By Charles Westhofen

Most of us in the equipment industry are aware of the EPA’s regulations for new engines.  We’ve all been working our way through Tier 1 to Final Tier 4.  Sometimes with headaches, sometimes not.  The good news is all new engines have Final Tier 4 emissions, all horsepowers.  More good news is I’ve heard no talk of moving to Tier 5 and beyond.  So we’re done with emissions issues.  Right?  Wrong.  Back in 2013, the EPA decided to regulate existing stationary engines also.  The regulation is called RICE NESHAP, meaning Reciprocating Internal Combustion Engine and New Emission Standards for Hazardous Air Pollutants.  While the actual legislation is 50+ pages, I’ll attempt to quickly summarize.  If you have a stationary engine (application does not matter, could be a generator, compressor or something else) and it’s over 500 HP and used in a non-emergency application (over 50 hours a year), you must meet Tier 3 emission standards, at a minimum. Like I said, that’s 50+ pages summarized in 1 sentence. I left out a lot of ifs & thens.  There are numerous subsections for special circumstances.  So how do you bring an old engine up to Tier 3 standards?  Add an emission filtration system.  Many companies offer aftermarket systems that meet the standard.

OK, but how does this impact a mobile piece of equipment?  It’s on wheels, it moves here and there, from customer to customer, from job to job.  The EPA thought of that too.  Here’s the summary, you can use any Tier engine, in a mobile application, for 364 days.  For 364 days, RICE NESHAP does not apply.  However, on day 365, the RICE NESHAP now says that engine is a stationary engine.  But it’s on wheels?  Doesn’t matter.  If that engine stays on site for 365 days, it’s now considered stationary and must meet RICE NESHAP.  But can’t we swap it for another engine?  Move it across the street?  Nope.  RICE NESHAP closes all these loopholes.  And guess what?  RICE NESHAP actually applied to that engine on day 1, not day 365.  The standard must be met on Day 1 for a long term application.

So how does this impact the rental industry & its customers?  As a rental company, RICE NESHAP doesn’t directly have impact.  The rental company doesn’t have to meet RICE NESHAP, but the renter does.  But a good rental company will work with their customers to ensure all regulations are met.  Is this a long term rental?  How many hours will it run?  The rental company should discuss RICE NESHAP’s implications with the customer on day 1 for any long term rental.  Rental companies want their customers to be in compliance and much as the customers want to be in compliance.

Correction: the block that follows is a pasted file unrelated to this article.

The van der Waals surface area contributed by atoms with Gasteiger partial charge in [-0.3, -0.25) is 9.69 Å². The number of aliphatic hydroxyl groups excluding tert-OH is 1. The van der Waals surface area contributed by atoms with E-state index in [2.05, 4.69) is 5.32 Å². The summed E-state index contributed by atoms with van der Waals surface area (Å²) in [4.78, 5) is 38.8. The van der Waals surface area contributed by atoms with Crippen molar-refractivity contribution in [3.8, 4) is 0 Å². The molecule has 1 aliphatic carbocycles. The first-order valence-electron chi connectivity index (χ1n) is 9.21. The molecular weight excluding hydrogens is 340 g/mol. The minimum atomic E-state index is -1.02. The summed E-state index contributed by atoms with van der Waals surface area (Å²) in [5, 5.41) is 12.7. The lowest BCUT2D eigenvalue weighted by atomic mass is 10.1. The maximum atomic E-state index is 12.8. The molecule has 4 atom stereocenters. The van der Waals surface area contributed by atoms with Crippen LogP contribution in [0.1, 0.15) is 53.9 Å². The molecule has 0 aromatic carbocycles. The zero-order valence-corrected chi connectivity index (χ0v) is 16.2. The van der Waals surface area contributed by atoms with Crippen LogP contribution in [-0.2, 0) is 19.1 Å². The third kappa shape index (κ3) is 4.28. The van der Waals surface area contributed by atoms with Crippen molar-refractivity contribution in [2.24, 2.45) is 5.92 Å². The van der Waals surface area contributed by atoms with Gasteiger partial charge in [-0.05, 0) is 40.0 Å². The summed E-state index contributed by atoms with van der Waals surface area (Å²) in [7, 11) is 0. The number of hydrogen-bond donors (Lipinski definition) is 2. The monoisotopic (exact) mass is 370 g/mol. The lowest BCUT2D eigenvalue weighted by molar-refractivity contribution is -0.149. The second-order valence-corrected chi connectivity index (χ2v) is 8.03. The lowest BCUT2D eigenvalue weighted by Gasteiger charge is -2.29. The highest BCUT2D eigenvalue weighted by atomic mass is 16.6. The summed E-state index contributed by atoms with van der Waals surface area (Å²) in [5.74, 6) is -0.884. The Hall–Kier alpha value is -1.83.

So what’s the solution for a long term (over 364 days) rental application?  Meet Tier 3, or greater, emissions on day 1.  Or better yet, use an electrically driven model. One customer worked with their local emissions specialist and agreed that taking an engine off site for 30 days would reset the RICE NESHAP clock.  I can’t say that will always work for all applications, but working with the local emission specialist is always the right thing to do.  Swapping unit A for unit B on day 364 doesn’t work.  Unit A needed to be compliant on day 1.  Swapping serial numbers does not reset the clock.  Moving it to the other side of the building also doesn’t work.  What does work for long term rentals?  Using the correct emission engine on day 1.  Tier 3 or greater.

The best advice is to always discuss with your site emissions expert as local rules may be stricter than what RICE NESHAP requires.  As your rental provider for help meeting RICE NESHAP also.  Remember, you can use / rent any emission engine you want for 364 days but the rules change on day 365.  Make sure you’re in compliance.